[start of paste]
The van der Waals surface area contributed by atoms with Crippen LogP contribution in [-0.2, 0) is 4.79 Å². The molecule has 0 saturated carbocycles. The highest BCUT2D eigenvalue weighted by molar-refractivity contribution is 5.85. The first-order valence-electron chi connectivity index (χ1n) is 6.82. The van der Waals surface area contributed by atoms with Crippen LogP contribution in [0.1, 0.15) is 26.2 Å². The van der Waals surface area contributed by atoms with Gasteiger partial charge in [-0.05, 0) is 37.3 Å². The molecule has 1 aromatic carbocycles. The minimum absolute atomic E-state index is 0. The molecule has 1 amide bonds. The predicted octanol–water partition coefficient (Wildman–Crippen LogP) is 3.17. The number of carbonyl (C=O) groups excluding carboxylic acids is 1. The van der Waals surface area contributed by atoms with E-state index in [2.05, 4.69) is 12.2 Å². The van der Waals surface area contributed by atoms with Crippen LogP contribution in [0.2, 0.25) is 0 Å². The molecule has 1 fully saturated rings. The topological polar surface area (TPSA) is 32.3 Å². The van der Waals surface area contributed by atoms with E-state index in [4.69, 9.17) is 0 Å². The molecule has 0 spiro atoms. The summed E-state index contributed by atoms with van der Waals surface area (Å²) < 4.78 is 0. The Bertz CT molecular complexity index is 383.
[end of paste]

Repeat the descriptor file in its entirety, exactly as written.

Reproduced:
The van der Waals surface area contributed by atoms with Crippen LogP contribution in [-0.2, 0) is 4.79 Å². The molecule has 0 saturated carbocycles. The highest BCUT2D eigenvalue weighted by molar-refractivity contribution is 5.85. The first-order valence-electron chi connectivity index (χ1n) is 6.82. The van der Waals surface area contributed by atoms with Crippen LogP contribution in [0.1, 0.15) is 26.2 Å². The van der Waals surface area contributed by atoms with Gasteiger partial charge in [-0.05, 0) is 37.3 Å². The molecule has 1 aromatic carbocycles. The minimum absolute atomic E-state index is 0. The molecule has 1 amide bonds. The predicted octanol–water partition coefficient (Wildman–Crippen LogP) is 3.17. The number of carbonyl (C=O) groups excluding carboxylic acids is 1. The van der Waals surface area contributed by atoms with E-state index in [2.05, 4.69) is 12.2 Å². The van der Waals surface area contributed by atoms with Crippen LogP contribution in [0.2, 0.25) is 0 Å². The molecule has 1 fully saturated rings. The topological polar surface area (TPSA) is 32.3 Å². The van der Waals surface area contributed by atoms with E-state index in [4.69, 9.17) is 0 Å². The molecule has 0 spiro atoms. The summed E-state index contributed by atoms with van der Waals surface area (Å²) < 4.78 is 0. The Bertz CT molecular complexity index is 383.